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API certification: What it is, what it means and why you should look for it


The mission of the American Petroleum Institute (API) is: “To promote safety across the industry globally and to influence public policy in support of a strong, viable U.S. oil and natural gas industry.”

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What does that mean to you? According to Jeff Harmening, API manager of the Engine Oil Licensing and Certification System (EOLCS), API exists to protect consumers with rigorous standards for market products. 

“When an oil marketer licenses a product, they have to disclose to API each and every formulation used to supply the product, provide specific proprietary information on how it is made and provide test results so API can verify that it meets the specifications claimed before a license to use the API Certification Marks can be awarded,” he said. “The licensing program is voluntary, but being part of that program requires that the marketer participate in our aftermarket audit program and adhere to the API standards.”


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API runs its aftermarket audit program by purchasing API-licensed engine oil samples and testing them against specifications or claims that they make on the models, based on the market they’re using and based on other claims on the labels.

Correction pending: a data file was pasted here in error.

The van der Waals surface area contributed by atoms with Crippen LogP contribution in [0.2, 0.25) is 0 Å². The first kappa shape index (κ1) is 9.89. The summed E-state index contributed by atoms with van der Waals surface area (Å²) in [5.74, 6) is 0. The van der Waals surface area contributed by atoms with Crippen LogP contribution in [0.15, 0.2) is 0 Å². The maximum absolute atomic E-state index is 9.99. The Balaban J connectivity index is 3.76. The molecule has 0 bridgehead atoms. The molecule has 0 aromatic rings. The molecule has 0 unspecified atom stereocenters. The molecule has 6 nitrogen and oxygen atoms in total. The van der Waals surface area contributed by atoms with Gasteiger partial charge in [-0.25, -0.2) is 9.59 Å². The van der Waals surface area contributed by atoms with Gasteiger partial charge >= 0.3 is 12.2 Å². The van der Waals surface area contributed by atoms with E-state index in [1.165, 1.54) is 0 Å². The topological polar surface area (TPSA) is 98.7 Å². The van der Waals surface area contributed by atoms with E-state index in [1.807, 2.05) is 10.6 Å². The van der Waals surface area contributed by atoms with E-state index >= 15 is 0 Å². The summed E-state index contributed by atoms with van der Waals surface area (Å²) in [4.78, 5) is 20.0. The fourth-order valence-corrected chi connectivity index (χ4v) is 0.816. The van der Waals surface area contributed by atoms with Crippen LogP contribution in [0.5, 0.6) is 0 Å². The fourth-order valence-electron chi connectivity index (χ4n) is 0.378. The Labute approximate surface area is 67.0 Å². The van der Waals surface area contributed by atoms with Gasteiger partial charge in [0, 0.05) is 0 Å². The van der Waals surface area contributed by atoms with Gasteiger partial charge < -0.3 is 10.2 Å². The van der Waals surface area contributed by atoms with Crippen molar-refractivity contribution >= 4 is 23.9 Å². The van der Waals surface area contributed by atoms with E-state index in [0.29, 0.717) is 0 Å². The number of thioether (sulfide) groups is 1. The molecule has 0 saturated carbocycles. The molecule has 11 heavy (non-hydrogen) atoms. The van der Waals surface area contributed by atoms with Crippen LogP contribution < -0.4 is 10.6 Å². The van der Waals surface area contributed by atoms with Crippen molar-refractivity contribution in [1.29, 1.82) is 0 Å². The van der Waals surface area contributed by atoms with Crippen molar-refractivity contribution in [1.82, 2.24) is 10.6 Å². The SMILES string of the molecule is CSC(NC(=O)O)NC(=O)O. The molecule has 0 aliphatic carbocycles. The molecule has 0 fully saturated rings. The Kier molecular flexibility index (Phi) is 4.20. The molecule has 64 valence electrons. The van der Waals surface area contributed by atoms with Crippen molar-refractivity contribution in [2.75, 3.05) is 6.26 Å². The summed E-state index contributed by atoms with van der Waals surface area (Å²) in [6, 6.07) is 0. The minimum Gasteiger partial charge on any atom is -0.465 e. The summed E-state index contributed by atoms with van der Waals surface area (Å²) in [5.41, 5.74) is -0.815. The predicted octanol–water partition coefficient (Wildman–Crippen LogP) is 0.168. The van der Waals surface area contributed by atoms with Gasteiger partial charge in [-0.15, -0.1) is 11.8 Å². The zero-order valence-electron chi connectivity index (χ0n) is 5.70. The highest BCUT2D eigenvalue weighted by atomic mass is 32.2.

“We test samples and compare the test results from those audits to the formulations that are on file with API,” Harmening said. “In most cases, those results are passing. In the case where we find an issue, we will work with the marketers to resolve those issues through whatever corrective action they may take, whether it’s manufacturing changes, formulation changes, etc. So we do a rigorous amount of testing of products in the marketplace. It’s a nonstop process.”

Currently, API lists more than 680 licensed companies and more than 19,000 licensed products on the EOLCS Directory where it keeps all of its information up to date. API field testing also helps suss out counterfeit oils or products using the API mark without a license. They add unauthorized products they find to the API website so that consumers know which ones to avoid. 


“We’re vigorously updating that to provide the most recent information for the gasoline engine categories,” Harmening said.



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